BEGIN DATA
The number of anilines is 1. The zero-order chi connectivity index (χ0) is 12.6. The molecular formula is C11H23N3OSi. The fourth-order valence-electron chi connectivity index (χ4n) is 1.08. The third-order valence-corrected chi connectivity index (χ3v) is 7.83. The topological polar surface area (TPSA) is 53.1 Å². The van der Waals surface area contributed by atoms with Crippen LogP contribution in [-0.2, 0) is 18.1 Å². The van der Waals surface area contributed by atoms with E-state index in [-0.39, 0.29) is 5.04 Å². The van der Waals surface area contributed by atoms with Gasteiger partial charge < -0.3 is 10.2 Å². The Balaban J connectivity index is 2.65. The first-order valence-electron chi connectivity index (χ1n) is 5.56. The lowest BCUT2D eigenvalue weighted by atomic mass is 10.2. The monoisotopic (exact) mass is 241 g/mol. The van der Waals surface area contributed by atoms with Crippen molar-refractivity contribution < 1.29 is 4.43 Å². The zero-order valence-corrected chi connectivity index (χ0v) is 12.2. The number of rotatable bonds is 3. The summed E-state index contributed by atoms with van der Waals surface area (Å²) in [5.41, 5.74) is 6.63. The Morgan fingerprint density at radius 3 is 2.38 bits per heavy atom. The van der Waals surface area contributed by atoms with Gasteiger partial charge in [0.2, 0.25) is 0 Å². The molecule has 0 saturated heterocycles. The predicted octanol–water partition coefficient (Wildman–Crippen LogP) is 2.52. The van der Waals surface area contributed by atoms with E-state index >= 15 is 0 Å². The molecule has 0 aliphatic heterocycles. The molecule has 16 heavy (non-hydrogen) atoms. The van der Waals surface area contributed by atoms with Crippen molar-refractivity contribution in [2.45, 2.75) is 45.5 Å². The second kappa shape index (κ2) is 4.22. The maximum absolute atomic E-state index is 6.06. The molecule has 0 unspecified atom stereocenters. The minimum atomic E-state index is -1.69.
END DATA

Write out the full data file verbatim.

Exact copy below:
The number of anilines is 1. The zero-order chi connectivity index (χ0) is 12.6. The molecular formula is C11H23N3OSi. The fourth-order valence-electron chi connectivity index (χ4n) is 1.08. The third-order valence-corrected chi connectivity index (χ3v) is 7.83. The topological polar surface area (TPSA) is 53.1 Å². The van der Waals surface area contributed by atoms with Crippen LogP contribution in [-0.2, 0) is 18.1 Å². The van der Waals surface area contributed by atoms with E-state index in [-0.39, 0.29) is 5.04 Å². The van der Waals surface area contributed by atoms with Gasteiger partial charge < -0.3 is 10.2 Å². The Balaban J connectivity index is 2.65. The first-order valence-electron chi connectivity index (χ1n) is 5.56. The lowest BCUT2D eigenvalue weighted by atomic mass is 10.2. The monoisotopic (exact) mass is 241 g/mol. The van der Waals surface area contributed by atoms with Crippen molar-refractivity contribution < 1.29 is 4.43 Å². The zero-order valence-corrected chi connectivity index (χ0v) is 12.2. The number of rotatable bonds is 3. The summed E-state index contributed by atoms with van der Waals surface area (Å²) in [5.41, 5.74) is 6.63. The Morgan fingerprint density at radius 3 is 2.38 bits per heavy atom. The van der Waals surface area contributed by atoms with Gasteiger partial charge in [0.2, 0.25) is 0 Å². The molecule has 0 saturated heterocycles. The predicted octanol–water partition coefficient (Wildman–Crippen LogP) is 2.52. The van der Waals surface area contributed by atoms with E-state index >= 15 is 0 Å². The molecule has 0 aliphatic heterocycles. The molecule has 16 heavy (non-hydrogen) atoms. The van der Waals surface area contributed by atoms with Crippen molar-refractivity contribution in [2.45, 2.75) is 45.5 Å². The second kappa shape index (κ2) is 4.22. The maximum absolute atomic E-state index is 6.06. The molecule has 0 unspecified atom stereocenters. The minimum atomic E-state index is -1.69.